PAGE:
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Modern American politics are corrupt, hyper-partisan, and gridlocked, yet the mainstream media has failed to cover this as anything but politics as usual. This blog allows me to post my views, analysis and criticisms which are too confrontational for posting in mainstream outlets.

I am your host, Josh Sager--a progressive activist, political writer and occupier--and I welcome you to SarcasticLiberal.blogspot.com

Friday, September 23, 2011

The Troy Davis Execution

Unlike many liberals I actually support the death penalty, but the case of Troy Davis is the perfect embodiment of just why the death penalty is protested. In my opinion, the death penalty is only a valid option when three conditions are met: 1) The guilt of the criminal is certain both in the courts and by all available evidence (including non-admissible evidence) 2) The crimes committed are severe enough to warrant a death sentence (child/cop murder, mass murder, etc.) and there are no extenuating circumstances (mental retardation or youth of the criminal) 3) The death penalty isn't racially or economic class dependent. While I have no problem with the existence of a death penalty for our worst criminals, the Troy Davis case was truly a miscarriage of justice and a national (possibly international) disgrace.

Davis was convicted of murdering a police officer and sentenced to death two decades ago; due to the lack of substantial physical evidence his conviction was primarily based upon witness testimony, which in recent years has been called into question. Not only have most of the witnesses recanted their testimony, but one of the two witnesses who have not recanted has been implicated as the killer. In addition to the witness identification problems, there have been allegations of police malfeasance in the witness statement process.

Where 7 out of 9 witnesses recant their testimony there is most certainly doubt that that the death penalty is appropriate, even with the presence of physical evidence. In a case where the basis of conviction was evidently flawed witness testimony, and the result of conviction was the death penalty, there should been an immediate review of the situation. Not only did the witnesses recant, but they also describe coaching by the police to get a consistent story coupled by threats of charges if they didn't cooperate. Whether you believe that Davis was guilty or not, nobody can say that they know he was guilty WITHOUT A REASONABLE DOUBT, thus the application of the death penalty was wholly inappropriate.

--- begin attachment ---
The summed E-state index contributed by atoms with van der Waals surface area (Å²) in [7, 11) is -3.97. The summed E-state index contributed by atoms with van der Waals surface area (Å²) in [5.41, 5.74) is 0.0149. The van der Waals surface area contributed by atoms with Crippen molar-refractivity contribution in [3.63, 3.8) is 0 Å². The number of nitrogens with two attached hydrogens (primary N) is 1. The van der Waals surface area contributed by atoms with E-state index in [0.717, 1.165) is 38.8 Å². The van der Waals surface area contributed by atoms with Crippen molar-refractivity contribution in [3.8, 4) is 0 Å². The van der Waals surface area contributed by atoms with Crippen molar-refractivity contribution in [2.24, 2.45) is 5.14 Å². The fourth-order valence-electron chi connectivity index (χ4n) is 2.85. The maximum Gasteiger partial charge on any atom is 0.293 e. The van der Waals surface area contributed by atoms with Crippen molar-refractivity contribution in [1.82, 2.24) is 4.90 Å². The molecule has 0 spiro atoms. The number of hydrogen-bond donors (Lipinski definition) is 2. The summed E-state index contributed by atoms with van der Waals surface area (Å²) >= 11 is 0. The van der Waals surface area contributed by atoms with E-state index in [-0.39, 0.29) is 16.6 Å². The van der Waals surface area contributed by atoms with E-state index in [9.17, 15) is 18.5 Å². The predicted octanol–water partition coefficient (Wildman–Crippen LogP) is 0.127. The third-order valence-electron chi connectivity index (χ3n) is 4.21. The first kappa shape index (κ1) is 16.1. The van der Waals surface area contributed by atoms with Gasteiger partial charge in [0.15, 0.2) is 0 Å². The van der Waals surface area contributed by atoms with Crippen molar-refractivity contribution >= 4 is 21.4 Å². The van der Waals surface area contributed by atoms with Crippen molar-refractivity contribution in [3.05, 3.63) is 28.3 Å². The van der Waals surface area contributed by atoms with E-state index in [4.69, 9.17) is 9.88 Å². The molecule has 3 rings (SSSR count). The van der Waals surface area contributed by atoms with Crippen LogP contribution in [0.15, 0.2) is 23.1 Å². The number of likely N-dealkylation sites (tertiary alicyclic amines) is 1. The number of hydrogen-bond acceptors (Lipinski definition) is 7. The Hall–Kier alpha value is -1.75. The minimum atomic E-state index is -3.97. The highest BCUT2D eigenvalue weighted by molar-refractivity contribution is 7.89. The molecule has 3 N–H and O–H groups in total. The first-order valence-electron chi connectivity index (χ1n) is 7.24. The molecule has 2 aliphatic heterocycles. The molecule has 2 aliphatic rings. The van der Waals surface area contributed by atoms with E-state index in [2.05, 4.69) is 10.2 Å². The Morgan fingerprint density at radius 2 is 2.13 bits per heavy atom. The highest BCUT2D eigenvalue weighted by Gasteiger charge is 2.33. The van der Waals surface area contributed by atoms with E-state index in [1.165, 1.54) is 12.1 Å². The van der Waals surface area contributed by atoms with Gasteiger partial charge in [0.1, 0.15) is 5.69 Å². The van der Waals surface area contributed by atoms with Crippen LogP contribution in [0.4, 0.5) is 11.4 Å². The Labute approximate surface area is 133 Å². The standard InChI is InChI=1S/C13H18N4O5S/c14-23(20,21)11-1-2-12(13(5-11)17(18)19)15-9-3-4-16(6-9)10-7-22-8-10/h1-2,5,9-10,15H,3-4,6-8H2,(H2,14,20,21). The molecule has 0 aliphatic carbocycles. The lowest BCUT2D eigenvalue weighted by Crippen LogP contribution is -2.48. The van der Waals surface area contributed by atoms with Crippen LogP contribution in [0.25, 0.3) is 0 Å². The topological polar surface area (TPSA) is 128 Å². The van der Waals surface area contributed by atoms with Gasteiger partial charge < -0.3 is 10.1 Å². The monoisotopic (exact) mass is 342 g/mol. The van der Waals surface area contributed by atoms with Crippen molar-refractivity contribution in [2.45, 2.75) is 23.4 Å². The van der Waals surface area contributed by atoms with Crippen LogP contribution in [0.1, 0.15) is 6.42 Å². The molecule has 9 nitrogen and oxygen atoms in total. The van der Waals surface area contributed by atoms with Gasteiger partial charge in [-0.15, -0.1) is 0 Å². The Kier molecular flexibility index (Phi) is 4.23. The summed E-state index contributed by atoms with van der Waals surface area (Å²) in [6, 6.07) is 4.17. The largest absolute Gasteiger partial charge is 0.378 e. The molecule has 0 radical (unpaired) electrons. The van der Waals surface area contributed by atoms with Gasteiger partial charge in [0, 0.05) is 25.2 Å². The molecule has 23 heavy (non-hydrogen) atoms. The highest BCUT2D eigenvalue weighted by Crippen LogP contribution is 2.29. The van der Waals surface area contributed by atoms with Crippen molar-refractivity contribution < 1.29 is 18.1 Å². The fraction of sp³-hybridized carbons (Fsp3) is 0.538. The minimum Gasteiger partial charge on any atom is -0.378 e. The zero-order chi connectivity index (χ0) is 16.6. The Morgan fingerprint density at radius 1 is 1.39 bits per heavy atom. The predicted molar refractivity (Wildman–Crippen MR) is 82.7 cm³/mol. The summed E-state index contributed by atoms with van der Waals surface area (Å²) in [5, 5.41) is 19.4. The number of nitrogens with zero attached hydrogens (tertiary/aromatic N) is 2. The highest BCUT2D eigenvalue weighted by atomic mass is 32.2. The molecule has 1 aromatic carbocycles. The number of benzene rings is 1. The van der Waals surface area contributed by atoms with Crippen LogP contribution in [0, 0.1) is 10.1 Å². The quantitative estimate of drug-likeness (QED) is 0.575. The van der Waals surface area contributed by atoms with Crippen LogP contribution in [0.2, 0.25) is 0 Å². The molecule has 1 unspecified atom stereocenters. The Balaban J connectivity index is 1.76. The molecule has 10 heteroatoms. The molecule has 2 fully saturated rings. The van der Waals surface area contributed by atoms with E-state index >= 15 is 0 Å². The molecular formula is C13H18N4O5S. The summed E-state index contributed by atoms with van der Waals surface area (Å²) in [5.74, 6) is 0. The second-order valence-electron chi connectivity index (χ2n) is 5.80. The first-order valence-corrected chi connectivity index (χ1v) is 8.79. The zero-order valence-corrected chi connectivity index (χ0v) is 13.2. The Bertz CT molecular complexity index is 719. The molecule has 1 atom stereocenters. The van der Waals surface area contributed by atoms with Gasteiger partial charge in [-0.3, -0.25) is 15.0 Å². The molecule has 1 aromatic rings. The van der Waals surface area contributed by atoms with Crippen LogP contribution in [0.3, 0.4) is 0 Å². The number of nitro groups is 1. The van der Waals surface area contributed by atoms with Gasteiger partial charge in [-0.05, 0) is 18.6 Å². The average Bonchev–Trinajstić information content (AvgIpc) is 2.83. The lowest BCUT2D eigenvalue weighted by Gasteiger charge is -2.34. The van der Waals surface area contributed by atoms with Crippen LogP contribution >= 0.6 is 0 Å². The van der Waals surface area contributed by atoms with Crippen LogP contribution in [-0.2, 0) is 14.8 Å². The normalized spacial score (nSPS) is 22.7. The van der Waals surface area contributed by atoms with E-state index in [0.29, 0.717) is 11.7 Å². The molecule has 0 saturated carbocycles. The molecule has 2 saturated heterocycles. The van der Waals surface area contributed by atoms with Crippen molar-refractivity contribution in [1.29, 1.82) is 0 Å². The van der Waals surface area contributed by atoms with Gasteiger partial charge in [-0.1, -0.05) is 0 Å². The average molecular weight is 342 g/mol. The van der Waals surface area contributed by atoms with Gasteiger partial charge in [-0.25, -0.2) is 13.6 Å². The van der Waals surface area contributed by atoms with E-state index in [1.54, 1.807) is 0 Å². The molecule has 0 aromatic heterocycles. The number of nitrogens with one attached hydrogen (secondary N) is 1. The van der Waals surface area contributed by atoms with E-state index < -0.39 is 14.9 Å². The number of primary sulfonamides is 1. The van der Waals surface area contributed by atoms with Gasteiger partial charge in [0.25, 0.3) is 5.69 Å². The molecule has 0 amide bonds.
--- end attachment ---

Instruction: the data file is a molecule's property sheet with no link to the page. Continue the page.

Even in the face of all of the evidentiary inconsistencies and possible unethical actions of the police, every relevant judicial or executive authority refused to put a permanent stay on the execution, thus Troy Davis was executed yesterday night at 11:00 PM.

In recent years, the Davis case has brought massive amount of public attention and protest from influential figures including politicians, law enforcement officials and even the pope. Even those who support the death penalty look at this case and don't understand what went wrong; where in the face of a mountain of doubt, we executed a man who probably was innocent. What makes this situation so much worse is that those who could have stopped this miscarriage of justice knew about the doubt, could have commuted Davis's sentence to life at no cost to the community welfare or safety and didn't act to save a possible innocent man.

I don't know why Troy Davis wasn't spared, but I fear that it has something to do with the cheering crowds at the Republican debate when Perry was confronted with Texas's death penalty record. Some portion of the population seem to enjoy killing, whether in war or in prison, and they unfortunately miss the point of executions as justice rather than sport.

What happened yesterday night was not justice, it was state sanctioned murder.

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